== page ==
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It is a pretty involving process to remove and replace the transmission on a Honda Odyssey and not recommended for the home DIY mechanic. Without a vehicle hoist or lift, it is a daunting task to undertake. This will be a brief description of what may need to be removed. The engine and transmission sits on a sub frame cradle. The engine will need to be held and supported by an engine support bar. The sub frame is then unbolted from the bottom. All things necessary must be removed before the sub frame can come out. For example, the rack and pinion bolts, sway bar, lower front ball joints, front and rear engine mounts, and any and all brackets and hard lines. After the sub frame is completely out, the flywheel bolts will have to be removed from the transmission. The cv-axles will have to be removed along with the transmission fluids being drained. Then the harness/connectors disconnected from the transmission, and then the bolts to the engine and bolts for the transmission mount. With a floorjack, the transmission can then be dropped out from underneath. Installation is the reversal.
by sub frame I`m guessing you mean the frame under the engine & transmission. if so you have to support the engine/trans with an engine brace and disconnect every thing that is attached to the sub frame then unbolt the frame bolts and lower the sub frame. note this is heavy weight so make sure you have help and something to support the frame when doing this.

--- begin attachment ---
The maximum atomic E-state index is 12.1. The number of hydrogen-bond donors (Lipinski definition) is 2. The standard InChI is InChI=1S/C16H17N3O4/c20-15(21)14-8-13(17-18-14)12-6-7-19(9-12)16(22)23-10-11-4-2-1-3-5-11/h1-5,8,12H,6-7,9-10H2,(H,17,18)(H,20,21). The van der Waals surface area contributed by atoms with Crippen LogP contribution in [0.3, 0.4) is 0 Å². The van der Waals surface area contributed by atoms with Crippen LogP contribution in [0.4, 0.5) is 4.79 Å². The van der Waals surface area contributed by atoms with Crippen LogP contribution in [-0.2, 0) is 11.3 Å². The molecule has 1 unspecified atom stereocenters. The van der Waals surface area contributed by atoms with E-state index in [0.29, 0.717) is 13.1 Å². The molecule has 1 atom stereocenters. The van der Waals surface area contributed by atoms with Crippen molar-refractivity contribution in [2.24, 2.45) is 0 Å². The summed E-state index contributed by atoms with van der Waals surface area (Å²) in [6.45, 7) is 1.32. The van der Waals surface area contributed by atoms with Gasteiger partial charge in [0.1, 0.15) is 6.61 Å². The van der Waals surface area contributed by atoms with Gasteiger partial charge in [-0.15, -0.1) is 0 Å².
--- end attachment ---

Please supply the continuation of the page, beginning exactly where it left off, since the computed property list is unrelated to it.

Removing the rack and pinion assembly from a 2002 Pontiac Grand Am Se
To get the old rack and pinion off of the car for replacement involves lowering the sub-frame, removing the stabilizer bar, and pulling the rack out from the driver side of the vehicle.
Start by lifting or jacking up the car and removing the front wheels. Once the car is safely supported, disconnect both tie rods from the steering knuckles.
The rear motor mount sits on top of the cross-member part of the sub-frame, and must be disconnected to allow the sub-frame to drop a few inches. Remove the three bolts attaching it to the center of the sub-frame - one in the back and two in the front near the back of the transmission.
Loosen the two bolts holding the front of the sub-frame. Place a scissor jack or bottle jack under the rear of the sub-frame where the bolt for the motor mount was. Remove the two smaller bolts from each side of the rear of the sub-frame (total 4 bolts) and then loosen the two remaining larger bolts holding the rear of the sub-frame (these bolts go through the rear control arm bushings and are very long) until the bolts are only going through the control arm bushing, and not into the chassis. You do not need to remove these completely.
Remove the stabilizer links from both sides.
Next you must disconnect the steering linkage. This is done easily by lifting up the rubber boot to expose the small bolt holding the linkage. Remove the bolt and pry the linkage upward using a pry tool or screw driver.